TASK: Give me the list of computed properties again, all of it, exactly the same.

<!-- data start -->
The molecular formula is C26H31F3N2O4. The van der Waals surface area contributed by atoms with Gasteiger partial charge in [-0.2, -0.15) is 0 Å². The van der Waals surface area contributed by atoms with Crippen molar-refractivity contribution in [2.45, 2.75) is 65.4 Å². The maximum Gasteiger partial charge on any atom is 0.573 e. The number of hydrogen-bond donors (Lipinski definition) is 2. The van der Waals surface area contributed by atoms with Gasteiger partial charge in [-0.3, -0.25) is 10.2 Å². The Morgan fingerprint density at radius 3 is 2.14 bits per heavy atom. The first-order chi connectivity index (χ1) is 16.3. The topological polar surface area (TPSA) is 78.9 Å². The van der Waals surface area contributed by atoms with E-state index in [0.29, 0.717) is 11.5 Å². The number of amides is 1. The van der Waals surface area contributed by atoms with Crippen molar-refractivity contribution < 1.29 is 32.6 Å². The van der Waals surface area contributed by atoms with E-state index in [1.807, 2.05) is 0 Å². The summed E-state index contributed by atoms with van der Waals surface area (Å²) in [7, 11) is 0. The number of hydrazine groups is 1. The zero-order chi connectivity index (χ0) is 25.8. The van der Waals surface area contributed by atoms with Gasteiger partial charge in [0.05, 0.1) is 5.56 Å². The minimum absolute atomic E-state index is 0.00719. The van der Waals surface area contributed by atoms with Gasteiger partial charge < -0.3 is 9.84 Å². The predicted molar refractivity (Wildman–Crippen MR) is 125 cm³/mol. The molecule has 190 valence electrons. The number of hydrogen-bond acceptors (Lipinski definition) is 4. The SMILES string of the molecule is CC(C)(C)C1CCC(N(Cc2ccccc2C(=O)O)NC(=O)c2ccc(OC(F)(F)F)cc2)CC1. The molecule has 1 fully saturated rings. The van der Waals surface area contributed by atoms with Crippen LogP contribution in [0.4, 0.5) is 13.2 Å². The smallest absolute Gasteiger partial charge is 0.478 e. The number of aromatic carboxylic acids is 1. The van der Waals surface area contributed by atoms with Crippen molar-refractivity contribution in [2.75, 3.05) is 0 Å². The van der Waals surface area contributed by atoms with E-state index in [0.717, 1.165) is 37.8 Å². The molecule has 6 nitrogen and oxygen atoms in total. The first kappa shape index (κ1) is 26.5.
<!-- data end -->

The molecular formula is C26H31F3N2O4. The van der Waals surface area contributed by atoms with Gasteiger partial charge in [-0.2, -0.15) is 0 Å². The van der Waals surface area contributed by atoms with Crippen molar-refractivity contribution in [2.45, 2.75) is 65.4 Å². The maximum Gasteiger partial charge on any atom is 0.573 e. The number of hydrogen-bond donors (Lipinski definition) is 2. The van der Waals surface area contributed by atoms with Gasteiger partial charge in [-0.3, -0.25) is 10.2 Å². The Morgan fingerprint density at radius 3 is 2.14 bits per heavy atom. The first-order chi connectivity index (χ1) is 16.3. The topological polar surface area (TPSA) is 78.9 Å². The van der Waals surface area contributed by atoms with E-state index in [0.29, 0.717) is 11.5 Å². The number of amides is 1. The van der Waals surface area contributed by atoms with Crippen molar-refractivity contribution < 1.29 is 32.6 Å². The van der Waals surface area contributed by atoms with E-state index in [1.807, 2.05) is 0 Å². The summed E-state index contributed by atoms with van der Waals surface area (Å²) in [7, 11) is 0. The number of hydrazine groups is 1. The zero-order chi connectivity index (χ0) is 25.8. The van der Waals surface area contributed by atoms with Gasteiger partial charge in [0.05, 0.1) is 5.56 Å². The minimum absolute atomic E-state index is 0.00719. The van der Waals surface area contributed by atoms with Gasteiger partial charge < -0.3 is 9.84 Å². The predicted molar refractivity (Wildman–Crippen MR) is 125 cm³/mol. The molecule has 190 valence electrons. The number of hydrogen-bond acceptors (Lipinski definition) is 4. The SMILES string of the molecule is CC(C)(C)C1CCC(N(Cc2ccccc2C(=O)O)NC(=O)c2ccc(OC(F)(F)F)cc2)CC1. The molecule has 1 fully saturated rings. The van der Waals surface area contributed by atoms with Crippen LogP contribution in [0.4, 0.5) is 13.2 Å². The smallest absolute Gasteiger partial charge is 0.478 e. The number of aromatic carboxylic acids is 1. The van der Waals surface area contributed by atoms with Crippen molar-refractivity contribution in [2.75, 3.05) is 0 Å². The van der Waals surface area contributed by atoms with E-state index in [0.717, 1.165) is 37.8 Å². The molecule has 6 nitrogen and oxygen atoms in total. The first kappa shape index (κ1) is 26.5.